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My brother claims our mom signed over POA to him shortly after our father died (2008). I didn't question it until recently. Our mom was diagnosed with early stages of dementia. She was put on Aricept and is doing pretty good. I live in NJ, but my mom and brother live in FL. We have a lot more family in NJ to help out with her and we all agreed we would like to have her up here. I like to have a game plan in place for big events like this, so I asked what her finances looked like so we know what we were working with in case she would need home care or a memory care facility down the road. It's 4 months later and he continues to refuse to let me see them. Over the past 5 years his Parkinson's has caused him to deteriorate physically and mentally and his wife has been handling my moms finances and medical needs, she refuses to give me logins or copies of anything. My questions are:


1. How can I help my mom get a copy of the supposed POA document she signed?


2. How can I help my mom get access to her financials? (Pension, bank accounts, IRA, SS) She's told my brother to show them to me and give me the login information. Everything is electronic (income and bills/debts), and she doesn't even own a computer. She's from Iceland so there's a language barrier and she's hard of hearing, she also had my dad taking care of everything their entire marriage. She can't make the calls and convey what she needs, let alone hear what they're saying.


3. How do I have my brother deemed incompetent of making financial and medical decisions with the supposed POA? I don't think my sister in law has any right to manage my mothers finances or make any medical decisions on her behalf.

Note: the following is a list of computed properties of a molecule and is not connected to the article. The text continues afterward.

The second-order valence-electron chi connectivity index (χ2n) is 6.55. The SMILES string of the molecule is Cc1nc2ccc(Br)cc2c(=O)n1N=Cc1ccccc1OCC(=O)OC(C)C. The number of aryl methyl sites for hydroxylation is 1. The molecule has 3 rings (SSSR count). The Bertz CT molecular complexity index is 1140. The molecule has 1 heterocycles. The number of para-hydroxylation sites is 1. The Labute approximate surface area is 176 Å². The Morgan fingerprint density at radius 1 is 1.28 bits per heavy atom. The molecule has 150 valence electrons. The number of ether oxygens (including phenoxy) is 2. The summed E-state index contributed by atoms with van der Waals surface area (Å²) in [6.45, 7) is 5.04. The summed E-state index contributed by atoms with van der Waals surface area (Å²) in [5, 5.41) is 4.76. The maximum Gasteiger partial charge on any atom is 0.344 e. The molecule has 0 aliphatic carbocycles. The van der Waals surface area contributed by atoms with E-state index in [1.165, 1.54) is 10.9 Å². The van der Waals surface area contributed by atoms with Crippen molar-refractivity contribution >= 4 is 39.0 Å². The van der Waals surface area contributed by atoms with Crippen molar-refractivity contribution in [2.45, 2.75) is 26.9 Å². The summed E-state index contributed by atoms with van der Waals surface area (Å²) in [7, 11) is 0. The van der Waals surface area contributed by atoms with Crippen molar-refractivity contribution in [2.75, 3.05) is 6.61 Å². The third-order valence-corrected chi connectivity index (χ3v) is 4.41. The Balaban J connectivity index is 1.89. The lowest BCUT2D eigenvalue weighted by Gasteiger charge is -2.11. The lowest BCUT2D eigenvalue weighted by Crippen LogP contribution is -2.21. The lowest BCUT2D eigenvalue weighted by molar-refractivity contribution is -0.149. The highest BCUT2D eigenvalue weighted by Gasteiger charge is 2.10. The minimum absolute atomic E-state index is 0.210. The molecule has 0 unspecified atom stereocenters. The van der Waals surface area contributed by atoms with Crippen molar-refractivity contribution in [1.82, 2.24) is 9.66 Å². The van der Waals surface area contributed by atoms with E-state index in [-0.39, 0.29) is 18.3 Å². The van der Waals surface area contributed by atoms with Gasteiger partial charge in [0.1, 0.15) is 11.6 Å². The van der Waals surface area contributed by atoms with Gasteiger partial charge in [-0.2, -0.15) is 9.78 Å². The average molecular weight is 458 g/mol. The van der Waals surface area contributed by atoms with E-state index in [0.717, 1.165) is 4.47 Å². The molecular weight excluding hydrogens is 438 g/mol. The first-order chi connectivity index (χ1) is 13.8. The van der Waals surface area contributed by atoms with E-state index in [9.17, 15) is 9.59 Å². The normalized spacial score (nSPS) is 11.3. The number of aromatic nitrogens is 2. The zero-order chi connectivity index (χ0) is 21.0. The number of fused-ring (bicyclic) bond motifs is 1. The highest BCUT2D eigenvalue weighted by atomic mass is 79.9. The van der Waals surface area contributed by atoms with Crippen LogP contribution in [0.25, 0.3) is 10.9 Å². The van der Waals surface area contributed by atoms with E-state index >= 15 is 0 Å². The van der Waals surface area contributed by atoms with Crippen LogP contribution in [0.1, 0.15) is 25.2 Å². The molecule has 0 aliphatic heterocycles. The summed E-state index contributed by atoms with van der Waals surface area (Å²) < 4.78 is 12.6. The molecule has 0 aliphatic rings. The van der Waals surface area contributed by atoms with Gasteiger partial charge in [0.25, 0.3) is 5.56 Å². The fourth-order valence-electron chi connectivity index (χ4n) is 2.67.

4. Can my mom be deemed incompetent because of her early onset dementia? If so what are my options to help her.


Thanks for any help you can give!

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Is mom one of the agreeable ones?

Does she live with your sibling and his spouse?

I ask because if they have had her with them for 10 years, you know that they depend on her income monthly.

That is what happens when you live with someone for any length of time, you make decisions based on the income of all involved parties.

Could your mom be speaking out of both sides of her mouth? My dad is great for telling everyone a different story, so if we don't communicate with one another, then we are all mad because we made the mistake of listening to him. Maybe unintentional on your moms part but maybe she is trying to please everyone and causing upset.

I have to say, you should be thankful that your SIL has been willing to help with her MIL. It is her business if she has had to deal with this for a decade and your attitude would shut me down too. Everything I have done and this is how you decide to treat me, figure it out yourself. I would apologize and send her a bouquet of flowers as a thank you for all she has kept off your plate.

You need to go to Florida and take your mom to the financial institutions, she will be allowed to see her paperwork, also, anything they have been dealing with you should not leap to any conclusions. Their care and assistance has been good enough for 10 years, try to do this graciously and for moms best interests.
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Reply to Isthisrealyreal
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Been thinking about this. You may want to consult a lawyer. If money is an issue, call your Office of aging and ask for a referral to a lawyer who helps for free or on scale. The lawyer could write a letter to brother requesting proof of POA. Also, if you want, an accounting on how Moms money was spent. If he gets mad, just tell him if he had been up front you would have had to go this far.

My POA read that it wasn't effective until Mom could no longer make informed decisions. If ur Mom can make informed decisions than brothers POA is not fully in effect. He may help Mom with her finances but he is not in control yet.
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Reply to JoAnn29
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Isthisrealyreal Jan 30, 2019
Some state that they are in full effect upon signature.
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I would start by looking at this situation from your brother and your SIL's point of view; and, actually, especially your SIL.